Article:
BACHMANN PLAN SLAMMED BY VETERANS’ GROUPS…. Rep. Michele Bachmann (R-Minn.) broke unexpected ground this week, presenting a budget plan that included freezing Veterans Affairs health care spending and cutting veterans’ disability benefits considerably.
To put it mildly, the Bachmann proposal has not gone over well among groups representing the needs and interests of veterans.
The first group to respond was Veterans for Common Sense. In a message to its membership this week, the group called the proposal “outrageous” because 10,000 new veterans from Iraq and Afghanistan are flowing into the veterans health system each month.
“You can’t cut when demand is rising,” said Paul Sullivan, the group’s executive director.
The Veterans of Foreign Wars, the oldest and largest of the groups, followed soon after, releasing a statement from its national commander, Richard L. Eubank, saying: “No way, no how, will we let this proposal get any traction in Congress.”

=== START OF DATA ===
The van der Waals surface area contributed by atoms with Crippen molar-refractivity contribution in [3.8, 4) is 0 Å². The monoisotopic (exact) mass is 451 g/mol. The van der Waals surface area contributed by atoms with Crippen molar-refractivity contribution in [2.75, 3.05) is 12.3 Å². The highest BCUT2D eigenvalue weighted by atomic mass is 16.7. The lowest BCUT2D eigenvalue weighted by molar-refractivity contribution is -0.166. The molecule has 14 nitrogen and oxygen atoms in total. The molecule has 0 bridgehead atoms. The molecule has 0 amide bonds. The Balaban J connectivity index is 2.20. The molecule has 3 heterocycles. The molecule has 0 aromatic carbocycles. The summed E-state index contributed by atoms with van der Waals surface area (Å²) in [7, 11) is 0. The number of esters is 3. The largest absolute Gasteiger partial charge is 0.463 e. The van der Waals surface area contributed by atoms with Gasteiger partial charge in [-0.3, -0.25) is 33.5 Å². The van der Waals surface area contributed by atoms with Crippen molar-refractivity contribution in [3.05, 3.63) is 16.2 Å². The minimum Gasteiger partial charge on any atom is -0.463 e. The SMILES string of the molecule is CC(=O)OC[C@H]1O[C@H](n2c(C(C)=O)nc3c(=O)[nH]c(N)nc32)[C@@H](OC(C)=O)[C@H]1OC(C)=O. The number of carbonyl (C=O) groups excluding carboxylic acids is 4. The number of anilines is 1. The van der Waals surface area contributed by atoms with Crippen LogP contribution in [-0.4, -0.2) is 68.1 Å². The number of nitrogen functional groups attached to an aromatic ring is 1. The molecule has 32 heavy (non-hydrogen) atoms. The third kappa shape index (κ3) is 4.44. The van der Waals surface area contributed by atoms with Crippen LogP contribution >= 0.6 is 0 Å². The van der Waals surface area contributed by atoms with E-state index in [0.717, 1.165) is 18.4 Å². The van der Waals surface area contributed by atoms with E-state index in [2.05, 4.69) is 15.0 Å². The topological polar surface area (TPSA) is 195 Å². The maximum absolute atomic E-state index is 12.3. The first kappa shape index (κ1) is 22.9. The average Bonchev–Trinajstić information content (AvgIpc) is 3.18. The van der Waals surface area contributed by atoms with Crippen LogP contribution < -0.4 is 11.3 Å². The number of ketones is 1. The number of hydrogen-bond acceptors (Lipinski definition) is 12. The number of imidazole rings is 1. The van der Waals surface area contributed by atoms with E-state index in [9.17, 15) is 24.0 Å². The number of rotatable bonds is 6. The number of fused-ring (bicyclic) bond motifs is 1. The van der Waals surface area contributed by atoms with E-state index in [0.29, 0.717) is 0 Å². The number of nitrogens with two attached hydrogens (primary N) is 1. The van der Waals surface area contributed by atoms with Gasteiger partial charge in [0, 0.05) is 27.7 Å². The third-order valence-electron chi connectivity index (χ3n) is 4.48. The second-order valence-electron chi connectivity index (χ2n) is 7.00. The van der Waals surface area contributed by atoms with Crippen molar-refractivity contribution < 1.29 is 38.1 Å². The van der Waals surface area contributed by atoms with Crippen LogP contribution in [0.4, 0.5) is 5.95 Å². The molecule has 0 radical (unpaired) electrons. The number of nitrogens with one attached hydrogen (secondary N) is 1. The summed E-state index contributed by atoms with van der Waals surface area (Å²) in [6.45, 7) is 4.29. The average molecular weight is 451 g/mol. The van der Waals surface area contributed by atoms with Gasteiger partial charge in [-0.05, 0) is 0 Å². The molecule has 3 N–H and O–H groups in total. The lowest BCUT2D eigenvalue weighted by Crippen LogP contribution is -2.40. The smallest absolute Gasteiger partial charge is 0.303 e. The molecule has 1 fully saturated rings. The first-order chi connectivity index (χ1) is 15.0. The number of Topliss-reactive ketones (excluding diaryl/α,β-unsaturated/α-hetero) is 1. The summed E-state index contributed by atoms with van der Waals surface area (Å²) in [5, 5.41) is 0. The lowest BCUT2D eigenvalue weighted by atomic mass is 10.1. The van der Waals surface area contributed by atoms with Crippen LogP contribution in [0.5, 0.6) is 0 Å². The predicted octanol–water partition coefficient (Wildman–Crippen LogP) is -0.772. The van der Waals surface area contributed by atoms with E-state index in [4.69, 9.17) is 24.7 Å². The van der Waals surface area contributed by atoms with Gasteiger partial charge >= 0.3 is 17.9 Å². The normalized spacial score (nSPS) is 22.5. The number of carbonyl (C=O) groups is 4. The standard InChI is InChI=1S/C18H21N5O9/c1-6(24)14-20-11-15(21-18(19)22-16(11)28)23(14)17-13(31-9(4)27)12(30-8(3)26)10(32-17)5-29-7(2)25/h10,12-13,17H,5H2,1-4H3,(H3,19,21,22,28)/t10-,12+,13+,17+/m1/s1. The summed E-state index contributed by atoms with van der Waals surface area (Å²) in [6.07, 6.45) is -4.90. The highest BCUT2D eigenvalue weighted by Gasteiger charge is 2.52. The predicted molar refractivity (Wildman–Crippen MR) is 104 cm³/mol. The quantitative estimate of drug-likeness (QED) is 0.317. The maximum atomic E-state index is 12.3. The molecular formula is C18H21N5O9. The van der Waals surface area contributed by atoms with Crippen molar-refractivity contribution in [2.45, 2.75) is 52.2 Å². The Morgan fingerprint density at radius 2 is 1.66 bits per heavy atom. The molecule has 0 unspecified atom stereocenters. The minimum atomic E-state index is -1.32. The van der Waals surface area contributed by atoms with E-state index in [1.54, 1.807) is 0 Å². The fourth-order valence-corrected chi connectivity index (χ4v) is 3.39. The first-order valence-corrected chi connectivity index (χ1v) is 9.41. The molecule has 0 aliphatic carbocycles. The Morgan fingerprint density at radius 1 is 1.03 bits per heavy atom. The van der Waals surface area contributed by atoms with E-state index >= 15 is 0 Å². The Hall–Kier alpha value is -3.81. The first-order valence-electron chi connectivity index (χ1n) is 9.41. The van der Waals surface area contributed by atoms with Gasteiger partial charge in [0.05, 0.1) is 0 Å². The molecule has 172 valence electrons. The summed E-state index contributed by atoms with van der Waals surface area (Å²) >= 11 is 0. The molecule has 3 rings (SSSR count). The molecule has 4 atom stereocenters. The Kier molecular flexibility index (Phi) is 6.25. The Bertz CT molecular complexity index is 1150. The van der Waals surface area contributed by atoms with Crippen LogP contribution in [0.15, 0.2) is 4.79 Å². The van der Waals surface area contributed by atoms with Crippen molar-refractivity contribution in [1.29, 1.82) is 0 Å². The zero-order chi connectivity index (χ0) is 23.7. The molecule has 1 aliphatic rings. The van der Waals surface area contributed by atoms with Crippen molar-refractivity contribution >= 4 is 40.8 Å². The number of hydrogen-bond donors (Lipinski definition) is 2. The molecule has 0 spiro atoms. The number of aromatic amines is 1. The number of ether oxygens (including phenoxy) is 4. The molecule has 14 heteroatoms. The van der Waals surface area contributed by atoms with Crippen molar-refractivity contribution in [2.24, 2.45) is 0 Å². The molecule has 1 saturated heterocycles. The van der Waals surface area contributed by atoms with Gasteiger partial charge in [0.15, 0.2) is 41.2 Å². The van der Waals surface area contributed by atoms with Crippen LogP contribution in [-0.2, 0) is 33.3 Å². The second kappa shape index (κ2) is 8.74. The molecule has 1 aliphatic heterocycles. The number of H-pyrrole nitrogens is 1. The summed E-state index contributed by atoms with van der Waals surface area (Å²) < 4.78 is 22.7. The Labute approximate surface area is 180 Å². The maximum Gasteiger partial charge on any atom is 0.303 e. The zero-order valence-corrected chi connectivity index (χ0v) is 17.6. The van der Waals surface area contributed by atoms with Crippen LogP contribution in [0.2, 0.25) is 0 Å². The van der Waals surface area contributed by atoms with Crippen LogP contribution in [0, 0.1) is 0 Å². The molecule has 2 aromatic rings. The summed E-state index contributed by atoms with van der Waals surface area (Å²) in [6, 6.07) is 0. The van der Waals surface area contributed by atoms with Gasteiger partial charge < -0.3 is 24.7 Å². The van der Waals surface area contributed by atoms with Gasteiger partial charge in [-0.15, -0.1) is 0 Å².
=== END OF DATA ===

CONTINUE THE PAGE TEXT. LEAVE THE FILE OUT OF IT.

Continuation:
Paul Rieckhoff, executive director of Iraq and Afghanistan Veterans of America, posted an Army Times article about the brouhaha on his Facebook page under the words, “Oh hell no!”
Before the day was over, groups like the American Legion, Disabled American Veterans and AMVETS also chimed in.
For her part, the right-wing congresswoman told a local reporter yesterday that her proposal to undermine veterans’ benefits was intended to generate discussion. I suppose Bachmann succeeded on this front.
Various congressional Democrats weighed in on this yesterday, but to my mind, this could very well serve as the basis for a frenzy. Dems aren’t generally known for their successful p.r. campaigns, but when they get a clear opportunity — when the leading Republican on the House energy committee apologizes to BP for its oil spill, for example — Dems can capitalize.
Bachmann’s proposal to cut benefits for veterans is at least as good an opening for Democrats. Not only should Republicans and far-right leaders be pressed on whether they agree with her plan, but it’s a chance to make a larger statement about the budget fight in general.
The talking point could read, “When Republicans start taking away veterans’ benefits, they’re going too far, cutting too much, too quickly.”